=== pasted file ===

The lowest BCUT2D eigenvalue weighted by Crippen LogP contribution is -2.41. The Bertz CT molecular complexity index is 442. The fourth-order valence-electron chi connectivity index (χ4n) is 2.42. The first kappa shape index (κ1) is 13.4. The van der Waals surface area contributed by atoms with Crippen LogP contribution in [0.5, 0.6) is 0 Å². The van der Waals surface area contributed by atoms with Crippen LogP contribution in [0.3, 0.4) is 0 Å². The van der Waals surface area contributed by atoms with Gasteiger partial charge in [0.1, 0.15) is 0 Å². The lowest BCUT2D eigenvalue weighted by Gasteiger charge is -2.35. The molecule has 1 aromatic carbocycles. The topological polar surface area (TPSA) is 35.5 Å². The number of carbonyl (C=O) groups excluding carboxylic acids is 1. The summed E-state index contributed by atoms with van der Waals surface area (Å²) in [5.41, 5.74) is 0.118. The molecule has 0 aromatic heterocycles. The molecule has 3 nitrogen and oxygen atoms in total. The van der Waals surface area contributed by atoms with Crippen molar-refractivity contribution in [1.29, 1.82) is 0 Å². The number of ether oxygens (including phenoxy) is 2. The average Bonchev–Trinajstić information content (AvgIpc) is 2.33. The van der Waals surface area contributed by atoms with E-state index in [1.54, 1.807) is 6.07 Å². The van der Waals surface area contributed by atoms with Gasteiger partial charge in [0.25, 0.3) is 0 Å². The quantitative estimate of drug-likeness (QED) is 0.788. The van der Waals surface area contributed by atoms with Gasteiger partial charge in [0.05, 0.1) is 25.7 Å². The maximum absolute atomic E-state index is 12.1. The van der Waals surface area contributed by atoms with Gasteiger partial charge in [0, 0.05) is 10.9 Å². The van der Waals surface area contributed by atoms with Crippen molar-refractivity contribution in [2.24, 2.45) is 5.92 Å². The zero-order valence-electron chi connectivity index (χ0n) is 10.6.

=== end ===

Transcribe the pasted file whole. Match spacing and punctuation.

The lowest BCUT2D eigenvalue weighted by Crippen LogP contribution is -2.41. The Bertz CT molecular complexity index is 442. The fourth-order valence-electron chi connectivity index (χ4n) is 2.42. The first kappa shape index (κ1) is 13.4. The van der Waals surface area contributed by atoms with Crippen LogP contribution in [0.5, 0.6) is 0 Å². The van der Waals surface area contributed by atoms with Crippen LogP contribution in [0.3, 0.4) is 0 Å². The van der Waals surface area contributed by atoms with Gasteiger partial charge in [0.1, 0.15) is 0 Å². The lowest BCUT2D eigenvalue weighted by Gasteiger charge is -2.35. The molecule has 1 aromatic carbocycles. The topological polar surface area (TPSA) is 35.5 Å². The number of carbonyl (C=O) groups excluding carboxylic acids is 1. The summed E-state index contributed by atoms with van der Waals surface area (Å²) in [5.41, 5.74) is 0.118. The molecule has 0 aromatic heterocycles. The molecule has 3 nitrogen and oxygen atoms in total. The van der Waals surface area contributed by atoms with Crippen molar-refractivity contribution in [1.29, 1.82) is 0 Å². The number of ether oxygens (including phenoxy) is 2. The average Bonchev–Trinajstić information content (AvgIpc) is 2.33. The van der Waals surface area contributed by atoms with E-state index in [1.54, 1.807) is 6.07 Å². The van der Waals surface area contributed by atoms with Gasteiger partial charge in [0.25, 0.3) is 0 Å². The quantitative estimate of drug-likeness (QED) is 0.788. The van der Waals surface area contributed by atoms with Gasteiger partial charge in [0.05, 0.1) is 25.7 Å². The maximum absolute atomic E-state index is 12.1. The van der Waals surface area contributed by atoms with Gasteiger partial charge in [0, 0.05) is 10.9 Å². The van der Waals surface area contributed by atoms with Crippen molar-refractivity contribution in [2.24, 2.45) is 5.92 Å². The zero-order valence-electron chi connectivity index (χ0n) is 10.6.